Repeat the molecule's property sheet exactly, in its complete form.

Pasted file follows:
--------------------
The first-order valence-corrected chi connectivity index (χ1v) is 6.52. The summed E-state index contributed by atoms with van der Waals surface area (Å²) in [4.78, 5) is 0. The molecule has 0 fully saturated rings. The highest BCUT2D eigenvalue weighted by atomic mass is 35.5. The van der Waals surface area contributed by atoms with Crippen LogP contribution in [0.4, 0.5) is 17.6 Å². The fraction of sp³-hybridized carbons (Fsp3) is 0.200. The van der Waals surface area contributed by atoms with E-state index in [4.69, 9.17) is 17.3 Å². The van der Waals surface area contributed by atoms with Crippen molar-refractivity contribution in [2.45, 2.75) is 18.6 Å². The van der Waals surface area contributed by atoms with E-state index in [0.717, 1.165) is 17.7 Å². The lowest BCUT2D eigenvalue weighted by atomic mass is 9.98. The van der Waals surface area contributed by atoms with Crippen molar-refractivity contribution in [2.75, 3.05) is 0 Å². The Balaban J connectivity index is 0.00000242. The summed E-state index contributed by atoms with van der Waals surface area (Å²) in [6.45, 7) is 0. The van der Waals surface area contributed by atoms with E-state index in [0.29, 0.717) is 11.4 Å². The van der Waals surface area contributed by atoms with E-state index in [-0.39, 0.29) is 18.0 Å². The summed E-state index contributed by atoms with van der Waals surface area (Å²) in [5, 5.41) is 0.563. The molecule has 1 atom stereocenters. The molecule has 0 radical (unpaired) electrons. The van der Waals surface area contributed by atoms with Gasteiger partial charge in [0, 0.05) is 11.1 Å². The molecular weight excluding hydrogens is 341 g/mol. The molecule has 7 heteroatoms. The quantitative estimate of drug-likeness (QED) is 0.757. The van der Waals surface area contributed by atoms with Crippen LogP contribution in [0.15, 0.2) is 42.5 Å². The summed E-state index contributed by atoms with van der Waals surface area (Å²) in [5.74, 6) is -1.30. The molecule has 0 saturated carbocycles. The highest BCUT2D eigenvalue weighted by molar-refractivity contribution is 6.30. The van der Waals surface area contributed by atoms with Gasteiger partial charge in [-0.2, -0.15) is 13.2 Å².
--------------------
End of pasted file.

The first-order valence-corrected chi connectivity index (χ1v) is 6.52. The summed E-state index contributed by atoms with van der Waals surface area (Å²) in [4.78, 5) is 0. The molecule has 0 fully saturated rings. The highest BCUT2D eigenvalue weighted by atomic mass is 35.5. The van der Waals surface area contributed by atoms with Crippen LogP contribution in [0.4, 0.5) is 17.6 Å². The fraction of sp³-hybridized carbons (Fsp3) is 0.200. The van der Waals surface area contributed by atoms with E-state index in [4.69, 9.17) is 17.3 Å². The van der Waals surface area contributed by atoms with Crippen molar-refractivity contribution in [2.45, 2.75) is 18.6 Å². The van der Waals surface area contributed by atoms with E-state index in [0.717, 1.165) is 17.7 Å². The lowest BCUT2D eigenvalue weighted by atomic mass is 9.98. The van der Waals surface area contributed by atoms with Crippen molar-refractivity contribution in [2.75, 3.05) is 0 Å². The Balaban J connectivity index is 0.00000242. The summed E-state index contributed by atoms with van der Waals surface area (Å²) in [6.45, 7) is 0. The van der Waals surface area contributed by atoms with E-state index in [0.29, 0.717) is 11.4 Å². The van der Waals surface area contributed by atoms with E-state index in [-0.39, 0.29) is 18.0 Å². The summed E-state index contributed by atoms with van der Waals surface area (Å²) in [5, 5.41) is 0.563. The molecule has 1 atom stereocenters. The molecule has 0 radical (unpaired) electrons. The van der Waals surface area contributed by atoms with Gasteiger partial charge in [0, 0.05) is 11.1 Å². The molecular weight excluding hydrogens is 341 g/mol. The molecule has 7 heteroatoms. The quantitative estimate of drug-likeness (QED) is 0.757. The van der Waals surface area contributed by atoms with Crippen LogP contribution in [0.15, 0.2) is 42.5 Å². The summed E-state index contributed by atoms with van der Waals surface area (Å²) in [5.74, 6) is -1.30. The molecule has 0 saturated carbocycles. The highest BCUT2D eigenvalue weighted by molar-refractivity contribution is 6.30. The van der Waals surface area contributed by atoms with Gasteiger partial charge in [-0.2, -0.15) is 13.2 Å².